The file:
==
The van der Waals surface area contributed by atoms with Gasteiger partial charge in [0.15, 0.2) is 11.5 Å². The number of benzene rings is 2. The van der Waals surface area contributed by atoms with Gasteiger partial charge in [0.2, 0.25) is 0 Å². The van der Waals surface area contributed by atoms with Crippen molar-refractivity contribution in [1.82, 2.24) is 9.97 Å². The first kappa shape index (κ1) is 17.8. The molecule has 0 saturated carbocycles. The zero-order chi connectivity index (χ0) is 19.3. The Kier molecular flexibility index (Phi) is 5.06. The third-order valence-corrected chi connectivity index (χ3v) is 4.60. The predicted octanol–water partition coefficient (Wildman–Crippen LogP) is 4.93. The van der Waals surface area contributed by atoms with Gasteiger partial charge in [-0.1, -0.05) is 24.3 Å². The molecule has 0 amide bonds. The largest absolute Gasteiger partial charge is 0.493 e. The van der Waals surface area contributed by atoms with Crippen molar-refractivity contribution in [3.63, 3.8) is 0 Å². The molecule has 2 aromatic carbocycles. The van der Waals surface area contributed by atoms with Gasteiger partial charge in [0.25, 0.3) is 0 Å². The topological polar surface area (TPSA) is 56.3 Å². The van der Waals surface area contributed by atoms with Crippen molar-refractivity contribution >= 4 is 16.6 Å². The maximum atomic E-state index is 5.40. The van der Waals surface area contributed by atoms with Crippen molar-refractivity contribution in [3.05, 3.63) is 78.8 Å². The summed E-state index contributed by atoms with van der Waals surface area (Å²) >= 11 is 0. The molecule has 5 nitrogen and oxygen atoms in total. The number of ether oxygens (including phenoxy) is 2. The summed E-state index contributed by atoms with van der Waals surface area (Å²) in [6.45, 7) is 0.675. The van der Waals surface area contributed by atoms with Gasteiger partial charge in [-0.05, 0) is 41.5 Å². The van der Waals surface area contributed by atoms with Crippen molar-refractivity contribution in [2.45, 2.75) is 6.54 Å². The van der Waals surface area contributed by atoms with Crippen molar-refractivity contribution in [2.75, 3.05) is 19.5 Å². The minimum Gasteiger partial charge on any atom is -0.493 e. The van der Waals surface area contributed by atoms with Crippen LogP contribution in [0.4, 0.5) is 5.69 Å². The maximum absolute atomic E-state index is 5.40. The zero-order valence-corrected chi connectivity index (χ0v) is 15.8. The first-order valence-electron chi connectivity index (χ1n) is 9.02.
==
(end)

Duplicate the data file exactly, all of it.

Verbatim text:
The van der Waals surface area contributed by atoms with Gasteiger partial charge in [0.15, 0.2) is 11.5 Å². The number of benzene rings is 2. The van der Waals surface area contributed by atoms with Gasteiger partial charge in [0.2, 0.25) is 0 Å². The van der Waals surface area contributed by atoms with Crippen molar-refractivity contribution in [1.82, 2.24) is 9.97 Å². The first kappa shape index (κ1) is 17.8. The molecule has 0 saturated carbocycles. The zero-order chi connectivity index (χ0) is 19.3. The Kier molecular flexibility index (Phi) is 5.06. The third-order valence-corrected chi connectivity index (χ3v) is 4.60. The predicted octanol–water partition coefficient (Wildman–Crippen LogP) is 4.93. The van der Waals surface area contributed by atoms with Gasteiger partial charge in [-0.1, -0.05) is 24.3 Å². The molecule has 0 amide bonds. The largest absolute Gasteiger partial charge is 0.493 e. The van der Waals surface area contributed by atoms with Crippen molar-refractivity contribution in [3.63, 3.8) is 0 Å². The molecule has 2 aromatic carbocycles. The van der Waals surface area contributed by atoms with Gasteiger partial charge in [0.25, 0.3) is 0 Å². The topological polar surface area (TPSA) is 56.3 Å². The van der Waals surface area contributed by atoms with Crippen molar-refractivity contribution >= 4 is 16.6 Å². The maximum atomic E-state index is 5.40. The van der Waals surface area contributed by atoms with Crippen molar-refractivity contribution in [3.05, 3.63) is 78.8 Å². The summed E-state index contributed by atoms with van der Waals surface area (Å²) >= 11 is 0. The molecule has 5 nitrogen and oxygen atoms in total. The number of ether oxygens (including phenoxy) is 2. The summed E-state index contributed by atoms with van der Waals surface area (Å²) in [6.45, 7) is 0.675. The van der Waals surface area contributed by atoms with Gasteiger partial charge in [-0.05, 0) is 41.5 Å². The van der Waals surface area contributed by atoms with Crippen molar-refractivity contribution in [2.45, 2.75) is 6.54 Å². The van der Waals surface area contributed by atoms with Crippen molar-refractivity contribution in [2.75, 3.05) is 19.5 Å². The minimum Gasteiger partial charge on any atom is -0.493 e. The van der Waals surface area contributed by atoms with Crippen LogP contribution in [0.4, 0.5) is 5.69 Å². The maximum absolute atomic E-state index is 5.40. The zero-order valence-corrected chi connectivity index (χ0v) is 15.8. The first-order valence-electron chi connectivity index (χ1n) is 9.02.